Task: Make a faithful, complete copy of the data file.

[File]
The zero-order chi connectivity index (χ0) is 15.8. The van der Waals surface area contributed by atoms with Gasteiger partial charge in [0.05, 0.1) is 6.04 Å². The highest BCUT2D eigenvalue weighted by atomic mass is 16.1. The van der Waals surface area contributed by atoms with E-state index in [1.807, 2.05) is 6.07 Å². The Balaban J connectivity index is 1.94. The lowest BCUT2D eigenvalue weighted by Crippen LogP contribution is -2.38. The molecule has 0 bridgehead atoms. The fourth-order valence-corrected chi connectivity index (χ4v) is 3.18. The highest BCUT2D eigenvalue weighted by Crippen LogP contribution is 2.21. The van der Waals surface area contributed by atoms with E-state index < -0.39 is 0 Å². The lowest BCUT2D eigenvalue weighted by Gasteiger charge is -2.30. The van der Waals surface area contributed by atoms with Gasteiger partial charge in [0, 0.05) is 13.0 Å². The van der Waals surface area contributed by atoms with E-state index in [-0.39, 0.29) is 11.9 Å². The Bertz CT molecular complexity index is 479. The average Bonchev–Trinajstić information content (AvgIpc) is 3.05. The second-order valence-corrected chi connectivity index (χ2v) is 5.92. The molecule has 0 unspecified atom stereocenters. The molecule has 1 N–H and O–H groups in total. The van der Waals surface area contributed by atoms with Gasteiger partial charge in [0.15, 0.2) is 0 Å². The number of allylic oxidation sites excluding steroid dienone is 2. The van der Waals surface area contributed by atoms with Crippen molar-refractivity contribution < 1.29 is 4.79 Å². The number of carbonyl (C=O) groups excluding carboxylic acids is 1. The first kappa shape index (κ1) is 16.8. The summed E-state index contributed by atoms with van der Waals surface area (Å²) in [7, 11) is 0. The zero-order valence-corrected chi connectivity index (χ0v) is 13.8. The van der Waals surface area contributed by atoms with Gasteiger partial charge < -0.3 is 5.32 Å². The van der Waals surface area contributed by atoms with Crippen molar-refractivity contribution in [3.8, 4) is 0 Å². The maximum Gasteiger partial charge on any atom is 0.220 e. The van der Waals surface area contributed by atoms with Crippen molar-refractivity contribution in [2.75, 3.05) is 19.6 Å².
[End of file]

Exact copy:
The zero-order chi connectivity index (χ0) is 15.8. The van der Waals surface area contributed by atoms with Gasteiger partial charge in [0.05, 0.1) is 6.04 Å². The highest BCUT2D eigenvalue weighted by atomic mass is 16.1. The van der Waals surface area contributed by atoms with E-state index in [1.807, 2.05) is 6.07 Å². The Balaban J connectivity index is 1.94. The lowest BCUT2D eigenvalue weighted by Crippen LogP contribution is -2.38. The molecule has 0 bridgehead atoms. The fourth-order valence-corrected chi connectivity index (χ4v) is 3.18. The highest BCUT2D eigenvalue weighted by Crippen LogP contribution is 2.21. The van der Waals surface area contributed by atoms with E-state index < -0.39 is 0 Å². The lowest BCUT2D eigenvalue weighted by Gasteiger charge is -2.30. The van der Waals surface area contributed by atoms with Gasteiger partial charge in [0, 0.05) is 13.0 Å². The van der Waals surface area contributed by atoms with E-state index in [-0.39, 0.29) is 11.9 Å². The Bertz CT molecular complexity index is 479. The average Bonchev–Trinajstić information content (AvgIpc) is 3.05. The second-order valence-corrected chi connectivity index (χ2v) is 5.92. The molecule has 0 unspecified atom stereocenters. The molecule has 1 N–H and O–H groups in total. The van der Waals surface area contributed by atoms with Gasteiger partial charge in [0.15, 0.2) is 0 Å². The number of allylic oxidation sites excluding steroid dienone is 2. The van der Waals surface area contributed by atoms with Crippen molar-refractivity contribution < 1.29 is 4.79 Å². The number of carbonyl (C=O) groups excluding carboxylic acids is 1. The first kappa shape index (κ1) is 16.8. The summed E-state index contributed by atoms with van der Waals surface area (Å²) in [7, 11) is 0. The zero-order valence-corrected chi connectivity index (χ0v) is 13.8. The van der Waals surface area contributed by atoms with Gasteiger partial charge < -0.3 is 5.32 Å². The van der Waals surface area contributed by atoms with Crippen molar-refractivity contribution in [3.8, 4) is 0 Å². The maximum Gasteiger partial charge on any atom is 0.220 e. The van der Waals surface area contributed by atoms with Crippen molar-refractivity contribution in [2.75, 3.05) is 19.6 Å².